note = "Copyright {\circledC} 2014 AGA Institute. Published by Elsevier Inc. All rights reserved.",
year = "2015",
doi = "10.1016/j.cgh.2014.07.023",
language = "English",
volume = "13",
pages = "115--121.e2",
journal = "Clinical Gastroenterology and Hepatology",
issn = "1542-3565",
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number = "1",

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Performance of New Thresholds of the Glasgow Blatchford Score in Managing Patients With Upper Gastrointestinal Bleeding. / Laursen, Stig B; Dalton, Harry R; Murray, Iain A; Michell, Nick; Johnston, Matt R; Schultz, Michael; Hansen, Jane M; Schaffalitzky de Muckadell, Ove B; Blatchford, Oliver; Stanley, Adrian J; Upper Gastrointestinal Hemorrhage International Consortium.

I: Clinical gastroenterology and hepatology : the official clinical practice journal of the American Gastroenterological Association, Bind 13, Nr. 1, 2015, s. 115-121.e2.

Publikation: Bidrag til tidsskriftTidsskriftartikelForskningpeer review

TY - JOUR

T1 - Performance of New Thresholds of the Glasgow Blatchford Score in Managing Patients With Upper Gastrointestinal Bleeding

AU - Laursen, Stig B

AU - Dalton, Harry R

AU - Murray, Iain A

AU - Michell, Nick

AU - Johnston, Matt R

AU - Schultz, Michael

AU - Hansen, Jane M

AU - Schaffalitzky de Muckadell, Ove B

AU - Blatchford, Oliver

AU - Stanley, Adrian J

AU - Upper Gastrointestinal Hemorrhage International Consortium

N1 - Copyright © 2014 AGA Institute. Published by Elsevier Inc. All rights reserved.

PY - 2015

Y1 - 2015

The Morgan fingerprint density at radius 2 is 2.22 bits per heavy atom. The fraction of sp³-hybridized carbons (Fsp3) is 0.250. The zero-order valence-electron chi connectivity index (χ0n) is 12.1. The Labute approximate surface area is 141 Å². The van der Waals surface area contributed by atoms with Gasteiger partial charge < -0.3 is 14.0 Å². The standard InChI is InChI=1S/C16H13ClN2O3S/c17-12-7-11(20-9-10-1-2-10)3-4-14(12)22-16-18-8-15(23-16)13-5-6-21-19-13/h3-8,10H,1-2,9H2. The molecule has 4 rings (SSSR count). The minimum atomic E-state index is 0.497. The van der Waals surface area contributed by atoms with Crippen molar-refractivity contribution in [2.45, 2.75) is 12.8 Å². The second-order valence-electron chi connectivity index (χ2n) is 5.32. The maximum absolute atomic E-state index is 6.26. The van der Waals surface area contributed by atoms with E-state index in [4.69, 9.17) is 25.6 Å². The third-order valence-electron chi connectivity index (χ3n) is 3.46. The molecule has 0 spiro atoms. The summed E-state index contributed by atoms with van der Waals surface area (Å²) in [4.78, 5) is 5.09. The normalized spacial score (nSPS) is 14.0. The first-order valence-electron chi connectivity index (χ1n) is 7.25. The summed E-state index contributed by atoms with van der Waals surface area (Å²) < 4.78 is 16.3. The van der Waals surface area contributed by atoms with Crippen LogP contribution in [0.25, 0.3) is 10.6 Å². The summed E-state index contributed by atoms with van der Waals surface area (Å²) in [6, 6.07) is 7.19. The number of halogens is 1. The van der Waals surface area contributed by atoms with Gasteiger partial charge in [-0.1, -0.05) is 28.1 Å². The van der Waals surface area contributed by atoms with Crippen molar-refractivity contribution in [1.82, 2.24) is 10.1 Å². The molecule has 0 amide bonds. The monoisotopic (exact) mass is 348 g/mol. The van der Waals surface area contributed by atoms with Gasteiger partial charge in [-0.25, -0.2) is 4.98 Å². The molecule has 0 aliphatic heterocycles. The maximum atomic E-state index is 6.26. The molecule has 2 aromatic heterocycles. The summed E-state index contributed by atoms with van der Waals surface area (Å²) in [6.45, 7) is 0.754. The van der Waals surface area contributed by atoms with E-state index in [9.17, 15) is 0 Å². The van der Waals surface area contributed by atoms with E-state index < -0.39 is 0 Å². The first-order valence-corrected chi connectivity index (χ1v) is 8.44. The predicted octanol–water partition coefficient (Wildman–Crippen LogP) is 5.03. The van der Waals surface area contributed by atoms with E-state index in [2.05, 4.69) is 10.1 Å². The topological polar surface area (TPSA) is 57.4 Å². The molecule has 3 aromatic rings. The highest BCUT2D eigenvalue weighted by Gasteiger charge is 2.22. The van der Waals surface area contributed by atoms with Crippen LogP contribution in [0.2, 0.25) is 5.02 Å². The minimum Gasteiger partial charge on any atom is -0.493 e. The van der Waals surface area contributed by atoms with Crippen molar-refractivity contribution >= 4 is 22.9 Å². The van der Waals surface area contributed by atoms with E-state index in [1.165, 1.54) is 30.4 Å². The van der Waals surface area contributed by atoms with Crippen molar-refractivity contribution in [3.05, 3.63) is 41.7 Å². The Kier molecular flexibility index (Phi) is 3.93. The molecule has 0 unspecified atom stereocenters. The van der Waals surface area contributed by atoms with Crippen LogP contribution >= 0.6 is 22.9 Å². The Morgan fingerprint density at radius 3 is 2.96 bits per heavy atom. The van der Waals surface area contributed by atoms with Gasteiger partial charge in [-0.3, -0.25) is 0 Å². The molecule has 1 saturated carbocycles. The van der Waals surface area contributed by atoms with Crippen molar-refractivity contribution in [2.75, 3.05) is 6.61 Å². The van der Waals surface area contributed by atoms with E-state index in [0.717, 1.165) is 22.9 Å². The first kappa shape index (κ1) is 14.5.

N2 - BACKGROUND & AIMS: Upper gastrointestinal hemorrhage (UGIH) is a common cause of hospital admission. The Glasgow Blatchford score (GBS) is an accurate determinant of patients' risk for hospital-based intervention or death. Patients with a GBS of 0 are at low risk for poor outcome and could be managed as outpatients. Some investigators therefore have proposed extending the definition of low-risk patients by using a higher GBS cut-off value, possibly with an age adjustment. We compared 3 thresholds of the GBS and 2 age-adjusted modifications to identify the optimal cut-off value or modification.METHODS: We performed an observational study of 2305 consecutive patients presenting with UGIH at 4 centers (Scotland, England, Denmark, and New Zealand). The performance of each threshold and modification was evaluated based on sensitivity and specificity analyses, the proportion of low-risk patients identified, and outcomes of patients classified as low risk.RESULTS: There were differences in age (P = .0001), need for intervention (P < .0001), mortality (P < .015), and GBS (P = .0001) among sites. All systems identified low-risk patients with high levels of sensitivity (>97%). The GBS at cut-off values of ≤1 and ≤2, and both modifications, identified low-risk patients with higher levels of specificity (40%-49%) than the GBS with a cut-off value of 0 (22% specificity; P < .001). The GBS at a cut-off value of ≤2 had the highest specificity, but 3% of patients classified as low-risk patients had adverse outcomes. All GBS cut-off values, and score modifications, had low levels of specificity when tested in New Zealand (2.5%-11%).CONCLUSIONS: A GBS cut-off value of ≤1 and both GBS modifications identify almost twice as many low-risk patients with UGIH as a GBS at a cut-off value of 0. Implementing a protocol for outpatient management, based on one of these scores, could reduce hospital admissions by 15% to 20%.